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Author Sikkink, Kathryn, 1955- author
Title Evidence for hope : making human rights work in the 21st century / Kathryn Sikkink
Imprint Princeton, New Jersey ; Oxford : Princeton University Press, [2017]
©2017
book jacket
LOCATION CALL # STATUS OPACMSG BARCODE
 人文社會聯圖  JC571 .S536 2017    AVAILABLE    30650020081093
 RCHSS Library  JC571 S536 2017    AVAILABLE    30560400662471
Descript viii, 318 pages : illustrations ; 25 cm
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unmediated n rdamedia
volume nc rdacarrier
Series Human rights and crimes against humanity
Human rights and crimes against humanity
Note Includes bibliographical references (pages 255-306) and index
Part 1 Introduction and overview : Introduction: anger, hope, and the belief you can make a difference -- Response to the critics: how to evaluate the legitimacy and effectiveness of human rights. Part 2 The legitimacy of human rights: diverse struggles : The diverse political origins of human rights -- The struggles for human rights during the Cold War. Part 3 The effectiveness of human rights laws, institutions, and movements : Why is it so hard to measure the effectiveness of human rights law and activism? -- What does and doesn't work to promote human rights?. Part 4 Making human rights work in the twenty-first century : Conclusions: evidence for hope without complacency. Acknowledgments -- Notes -- Suggestions for further reading -- Index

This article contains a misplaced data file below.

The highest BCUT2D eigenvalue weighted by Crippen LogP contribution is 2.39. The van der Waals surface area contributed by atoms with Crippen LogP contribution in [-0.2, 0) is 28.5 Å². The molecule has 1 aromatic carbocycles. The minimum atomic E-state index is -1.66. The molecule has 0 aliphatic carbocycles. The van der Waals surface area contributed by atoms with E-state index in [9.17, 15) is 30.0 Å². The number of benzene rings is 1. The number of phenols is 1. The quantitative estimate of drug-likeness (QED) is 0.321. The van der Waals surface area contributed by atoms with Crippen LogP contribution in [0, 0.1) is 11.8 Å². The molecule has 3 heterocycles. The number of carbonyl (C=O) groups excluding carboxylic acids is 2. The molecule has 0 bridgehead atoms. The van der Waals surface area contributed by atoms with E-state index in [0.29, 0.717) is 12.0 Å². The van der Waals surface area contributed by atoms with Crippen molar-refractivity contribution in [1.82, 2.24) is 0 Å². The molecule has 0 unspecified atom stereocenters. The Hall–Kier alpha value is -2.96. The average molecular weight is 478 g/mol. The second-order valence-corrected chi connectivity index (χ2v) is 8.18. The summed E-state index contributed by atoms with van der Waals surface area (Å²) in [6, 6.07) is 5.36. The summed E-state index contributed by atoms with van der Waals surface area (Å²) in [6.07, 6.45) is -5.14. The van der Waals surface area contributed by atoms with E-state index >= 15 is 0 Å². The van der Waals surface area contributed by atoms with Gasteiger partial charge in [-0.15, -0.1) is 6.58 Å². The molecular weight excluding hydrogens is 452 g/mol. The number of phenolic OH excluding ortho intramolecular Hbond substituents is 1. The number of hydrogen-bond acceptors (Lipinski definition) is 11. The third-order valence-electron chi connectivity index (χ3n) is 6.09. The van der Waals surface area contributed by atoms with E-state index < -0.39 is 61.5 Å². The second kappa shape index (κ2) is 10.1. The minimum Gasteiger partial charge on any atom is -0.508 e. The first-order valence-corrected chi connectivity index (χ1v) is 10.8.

"Evidence for Hope makes the case that, yes, human rights work. Critics may counter that the movement is in serious jeopardy or even a questionable byproduct of Western imperialism. They point out that Guantánamo is still open, the Arab Spring protests have been crushed, and governments are cracking down on NGOs everywhere. But respected human rights expert Kathryn Sikkink draws on decades of research and fieldwork to provide a rigorous rebuttal to pessimistic doubts about human rights laws and institutions. She demonstrates that change comes slowly and as the result of struggle, but in the long term, human rights movements have been vastly effective. Attacks on the human rights movement’s credibility are based on the faulty premise that human rights ideas emerged in North America and Europe and were imposed on developing southern nations. Starting in the 1940s, Latin American leaders and activists were actually early advocates for the international protection of human rights. Sikkink shows that activists and scholars disagree about the efficacy of human rights because they use different yardsticks to measure progress. Comparing the present to the past, she shows that genocide and violence against civilians have declined over time, while access to healthcare and education has increased dramatically. Cognitive and news biases contribute to pervasive cynicism, but Sikkink’s investigation into past and current trends indicates that human rights is not in its twilight. Instead, this is a period of vibrant activism that has made impressive improvements in human well-being. Exploring the strategies that have led to real humanitarian gains since the middle of the twentieth century, Evidence for Hope looks at how these essential advances can be supported and sustained for decades to come"-- Provided by publisher
Subject Human rights -- History -- 21st century
Human rights movements -- History
History. fast (OCoLC)fst01411628
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